Flash Fiction 1st Place: The Truth About Snowflakes by Louise Mangos
She focuses on the splendid symmetry of a single crystal. Head moving rhythmically, the snowflake appears bigger and smaller, bigger and smaller in front of her face.
She recalls the darkness of the bar, the pounding music and the musky bodies. She was on her way home when she was yanked from the steps to the woodshed and slammed against the rough wooden planks. Now she’s pinned by his body. He tries to kiss her, but she twists her head away from his fetid beery breath.
In the distance the bar door opens. Voices and music flood the night. She opens her mouth to call out, but he presses his hand over her face. The smell of nicotine on his fingers replaces the creosote stink of the shed wall.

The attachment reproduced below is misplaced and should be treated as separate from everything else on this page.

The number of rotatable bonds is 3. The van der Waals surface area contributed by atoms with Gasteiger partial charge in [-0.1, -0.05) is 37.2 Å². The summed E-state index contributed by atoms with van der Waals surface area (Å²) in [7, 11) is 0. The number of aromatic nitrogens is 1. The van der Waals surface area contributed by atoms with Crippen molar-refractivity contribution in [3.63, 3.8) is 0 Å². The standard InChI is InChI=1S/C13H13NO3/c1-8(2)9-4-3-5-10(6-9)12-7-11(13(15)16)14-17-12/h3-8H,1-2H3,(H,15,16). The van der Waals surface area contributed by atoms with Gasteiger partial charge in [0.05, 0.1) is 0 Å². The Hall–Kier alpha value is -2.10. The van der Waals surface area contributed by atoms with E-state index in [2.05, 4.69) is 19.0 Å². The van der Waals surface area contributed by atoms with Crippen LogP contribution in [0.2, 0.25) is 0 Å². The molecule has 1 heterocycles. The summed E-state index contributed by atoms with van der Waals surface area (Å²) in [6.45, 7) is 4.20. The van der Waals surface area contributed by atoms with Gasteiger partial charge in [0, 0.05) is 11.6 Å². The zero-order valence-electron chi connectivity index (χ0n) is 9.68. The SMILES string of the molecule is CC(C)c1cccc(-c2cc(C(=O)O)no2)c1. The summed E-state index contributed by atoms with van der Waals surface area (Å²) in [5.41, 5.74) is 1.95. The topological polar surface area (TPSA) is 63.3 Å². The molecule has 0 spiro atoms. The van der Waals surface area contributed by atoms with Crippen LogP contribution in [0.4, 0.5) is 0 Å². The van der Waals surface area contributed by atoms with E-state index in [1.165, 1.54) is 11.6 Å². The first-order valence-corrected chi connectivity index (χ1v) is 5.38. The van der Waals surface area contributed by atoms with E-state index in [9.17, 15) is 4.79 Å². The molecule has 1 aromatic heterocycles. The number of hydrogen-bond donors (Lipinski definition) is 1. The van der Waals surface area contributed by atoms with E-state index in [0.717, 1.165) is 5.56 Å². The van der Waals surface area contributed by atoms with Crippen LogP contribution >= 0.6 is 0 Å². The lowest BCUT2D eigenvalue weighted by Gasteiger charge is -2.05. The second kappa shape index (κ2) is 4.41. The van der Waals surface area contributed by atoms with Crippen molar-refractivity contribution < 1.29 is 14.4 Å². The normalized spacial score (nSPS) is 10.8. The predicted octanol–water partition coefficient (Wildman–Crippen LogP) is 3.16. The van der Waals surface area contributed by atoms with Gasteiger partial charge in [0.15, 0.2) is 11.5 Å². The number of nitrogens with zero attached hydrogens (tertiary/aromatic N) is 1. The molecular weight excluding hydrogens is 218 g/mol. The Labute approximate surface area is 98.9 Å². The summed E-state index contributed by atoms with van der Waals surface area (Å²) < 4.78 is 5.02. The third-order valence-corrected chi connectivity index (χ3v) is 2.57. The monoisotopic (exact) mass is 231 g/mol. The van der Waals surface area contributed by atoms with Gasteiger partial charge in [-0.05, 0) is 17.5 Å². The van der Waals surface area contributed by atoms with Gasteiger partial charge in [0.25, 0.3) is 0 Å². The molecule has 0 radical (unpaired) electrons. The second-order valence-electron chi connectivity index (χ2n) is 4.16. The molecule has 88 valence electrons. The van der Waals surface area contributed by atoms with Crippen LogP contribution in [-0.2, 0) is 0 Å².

She concentrates harder on the microscopic crystal with six fragile arms and a multitude of delicate thorns. She knows this thing of beauty has an infinitesimal flaw at its nucleus, a nanoparticle of dust around which water condensed in the troposphere, before freezing and falling to his shoulder.
Somewhere deep within her she is unaware of nature’s violent survival. The fusion of a miniscule seed of dust burrowing inside a tiny drop of moisture. A snowflake in a storm. The potential for perfect beauty, extending its limbs like icy crystals. Clinging to the warmth in the darkness.
A miracle of creation existing only because of one filthy piece of dirt.